The Holy Spirit which advances his work in and through us is at ever at work revealing our thoughts, our prejudices, and our idolatries.  One way to receive the full inspiration of Scripture is to simply acknowledge and confess it for what it is: a partial collection of the glorious activities of God and God’s people, and an honest representation of the sins, hopes and evolution of various ways of human relating to God.  It IS inspired and certainly profitable for our spiritual development to understand it and evaluate it through the lens of Good News.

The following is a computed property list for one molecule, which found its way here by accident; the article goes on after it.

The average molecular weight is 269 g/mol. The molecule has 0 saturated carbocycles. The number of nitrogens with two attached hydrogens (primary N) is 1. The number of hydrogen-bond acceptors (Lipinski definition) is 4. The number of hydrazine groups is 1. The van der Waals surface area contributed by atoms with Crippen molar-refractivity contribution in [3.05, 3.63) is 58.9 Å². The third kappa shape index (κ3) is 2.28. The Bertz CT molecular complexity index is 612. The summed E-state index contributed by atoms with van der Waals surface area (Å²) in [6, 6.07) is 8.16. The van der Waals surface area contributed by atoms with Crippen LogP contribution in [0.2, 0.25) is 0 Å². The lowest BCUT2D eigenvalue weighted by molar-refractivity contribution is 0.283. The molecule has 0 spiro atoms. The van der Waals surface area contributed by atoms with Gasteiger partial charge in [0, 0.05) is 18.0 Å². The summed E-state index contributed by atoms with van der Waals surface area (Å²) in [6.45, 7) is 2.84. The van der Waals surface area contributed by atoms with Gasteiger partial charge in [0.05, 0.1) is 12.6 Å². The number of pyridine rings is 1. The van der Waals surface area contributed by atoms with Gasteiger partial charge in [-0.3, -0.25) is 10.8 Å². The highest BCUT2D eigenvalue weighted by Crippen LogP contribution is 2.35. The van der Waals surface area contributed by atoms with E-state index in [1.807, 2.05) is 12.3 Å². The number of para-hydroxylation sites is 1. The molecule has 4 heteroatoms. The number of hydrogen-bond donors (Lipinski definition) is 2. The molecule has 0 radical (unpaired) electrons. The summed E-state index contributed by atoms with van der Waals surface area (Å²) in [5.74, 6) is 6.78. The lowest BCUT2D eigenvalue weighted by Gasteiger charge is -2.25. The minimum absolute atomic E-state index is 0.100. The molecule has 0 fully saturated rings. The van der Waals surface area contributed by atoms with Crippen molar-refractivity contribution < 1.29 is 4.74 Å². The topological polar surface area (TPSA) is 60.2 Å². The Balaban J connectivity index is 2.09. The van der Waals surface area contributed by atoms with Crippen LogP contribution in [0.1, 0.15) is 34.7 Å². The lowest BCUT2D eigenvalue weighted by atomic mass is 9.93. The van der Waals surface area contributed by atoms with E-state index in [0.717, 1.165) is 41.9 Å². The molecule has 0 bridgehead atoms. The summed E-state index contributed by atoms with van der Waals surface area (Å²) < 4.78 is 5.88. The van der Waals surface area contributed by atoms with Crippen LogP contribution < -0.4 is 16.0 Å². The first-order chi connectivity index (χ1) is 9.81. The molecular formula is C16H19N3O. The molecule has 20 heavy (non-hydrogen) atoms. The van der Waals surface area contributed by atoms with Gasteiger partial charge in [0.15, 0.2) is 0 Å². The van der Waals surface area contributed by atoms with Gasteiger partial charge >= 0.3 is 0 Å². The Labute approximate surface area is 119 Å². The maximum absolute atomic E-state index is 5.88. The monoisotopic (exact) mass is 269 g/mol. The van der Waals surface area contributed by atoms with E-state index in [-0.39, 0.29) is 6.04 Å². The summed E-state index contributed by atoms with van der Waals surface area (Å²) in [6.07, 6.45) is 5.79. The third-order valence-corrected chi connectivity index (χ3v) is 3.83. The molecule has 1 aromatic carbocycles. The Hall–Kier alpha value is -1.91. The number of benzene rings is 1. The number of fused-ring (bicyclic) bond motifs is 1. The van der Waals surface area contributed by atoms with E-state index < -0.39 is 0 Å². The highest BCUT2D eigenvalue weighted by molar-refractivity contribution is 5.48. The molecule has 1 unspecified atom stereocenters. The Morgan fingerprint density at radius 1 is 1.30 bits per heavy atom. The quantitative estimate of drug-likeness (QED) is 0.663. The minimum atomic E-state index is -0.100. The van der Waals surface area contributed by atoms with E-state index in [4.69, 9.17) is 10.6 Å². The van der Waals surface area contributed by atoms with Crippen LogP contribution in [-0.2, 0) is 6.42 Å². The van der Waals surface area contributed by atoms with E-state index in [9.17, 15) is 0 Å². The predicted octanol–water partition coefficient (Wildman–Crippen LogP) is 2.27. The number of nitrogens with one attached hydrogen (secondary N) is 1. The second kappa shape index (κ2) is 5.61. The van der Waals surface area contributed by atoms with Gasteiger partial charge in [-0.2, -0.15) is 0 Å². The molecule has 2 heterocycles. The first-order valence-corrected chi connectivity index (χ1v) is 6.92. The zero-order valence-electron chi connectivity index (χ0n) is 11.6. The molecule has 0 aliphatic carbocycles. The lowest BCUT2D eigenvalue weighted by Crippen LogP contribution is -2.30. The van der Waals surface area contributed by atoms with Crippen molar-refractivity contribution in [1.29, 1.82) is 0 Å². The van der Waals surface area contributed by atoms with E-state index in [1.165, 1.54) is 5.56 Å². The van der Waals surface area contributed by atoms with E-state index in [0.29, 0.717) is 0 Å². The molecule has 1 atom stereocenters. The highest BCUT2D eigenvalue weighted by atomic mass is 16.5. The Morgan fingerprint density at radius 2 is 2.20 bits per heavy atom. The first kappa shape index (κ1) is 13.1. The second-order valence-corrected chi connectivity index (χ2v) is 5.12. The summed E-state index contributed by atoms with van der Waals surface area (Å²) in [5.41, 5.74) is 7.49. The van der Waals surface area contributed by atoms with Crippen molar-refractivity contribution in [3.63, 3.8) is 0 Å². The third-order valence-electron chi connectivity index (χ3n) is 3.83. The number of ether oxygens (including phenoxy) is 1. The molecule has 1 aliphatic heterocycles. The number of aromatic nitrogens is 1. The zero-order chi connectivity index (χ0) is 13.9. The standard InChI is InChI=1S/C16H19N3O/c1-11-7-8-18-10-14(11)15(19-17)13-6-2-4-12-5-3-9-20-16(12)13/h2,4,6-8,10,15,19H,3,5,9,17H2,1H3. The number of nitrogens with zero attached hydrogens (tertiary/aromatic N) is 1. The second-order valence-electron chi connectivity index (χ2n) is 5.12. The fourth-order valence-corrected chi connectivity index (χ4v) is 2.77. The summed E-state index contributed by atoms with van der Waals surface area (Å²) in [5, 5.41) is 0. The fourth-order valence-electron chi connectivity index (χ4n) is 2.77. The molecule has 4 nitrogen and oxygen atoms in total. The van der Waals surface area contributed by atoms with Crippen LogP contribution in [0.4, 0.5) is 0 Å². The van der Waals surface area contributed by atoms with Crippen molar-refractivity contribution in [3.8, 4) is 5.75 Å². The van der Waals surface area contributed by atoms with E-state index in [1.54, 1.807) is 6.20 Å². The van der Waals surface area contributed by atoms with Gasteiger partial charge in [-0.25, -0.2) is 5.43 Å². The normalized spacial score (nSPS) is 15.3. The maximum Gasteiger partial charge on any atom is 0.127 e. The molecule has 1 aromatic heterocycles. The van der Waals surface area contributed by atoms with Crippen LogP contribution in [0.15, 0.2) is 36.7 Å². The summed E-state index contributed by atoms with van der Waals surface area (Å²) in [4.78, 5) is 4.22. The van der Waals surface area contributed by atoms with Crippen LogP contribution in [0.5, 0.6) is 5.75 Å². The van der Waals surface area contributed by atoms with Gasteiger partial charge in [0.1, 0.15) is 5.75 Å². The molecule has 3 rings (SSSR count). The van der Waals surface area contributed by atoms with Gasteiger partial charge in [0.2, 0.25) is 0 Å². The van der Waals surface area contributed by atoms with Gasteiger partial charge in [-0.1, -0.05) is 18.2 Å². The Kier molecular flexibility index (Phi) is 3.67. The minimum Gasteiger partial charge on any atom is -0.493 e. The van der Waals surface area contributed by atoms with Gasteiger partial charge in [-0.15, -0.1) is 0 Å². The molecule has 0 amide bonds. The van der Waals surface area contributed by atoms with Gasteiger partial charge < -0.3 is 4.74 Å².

If we are to grow up into a mature faith, we must remember that Jesus calls us friends, not servants.  With him, we must fulfill our destinies in this hour, and like him we must work out the core of our faith and obligations in the face of tradition’s shortcomings.

“By their fruit, ye shall know them” says Jesus.  (This has been an absolutely central principle in my faith journey and my support of LGBT people of faith through spiritual coaching and classes.)  Perhaps we could say that inspiration is REALLY happening when our lives look like his, and that Scriptural attachments which do NOT produce such an ever-maturing fruit are not inspired by God.

What is Scripture inspiring in you?

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To Love Our Neighbors as Ourselves

Here’s a real golden nugget, I think, from Emanuel Swedenborg’True Christianity: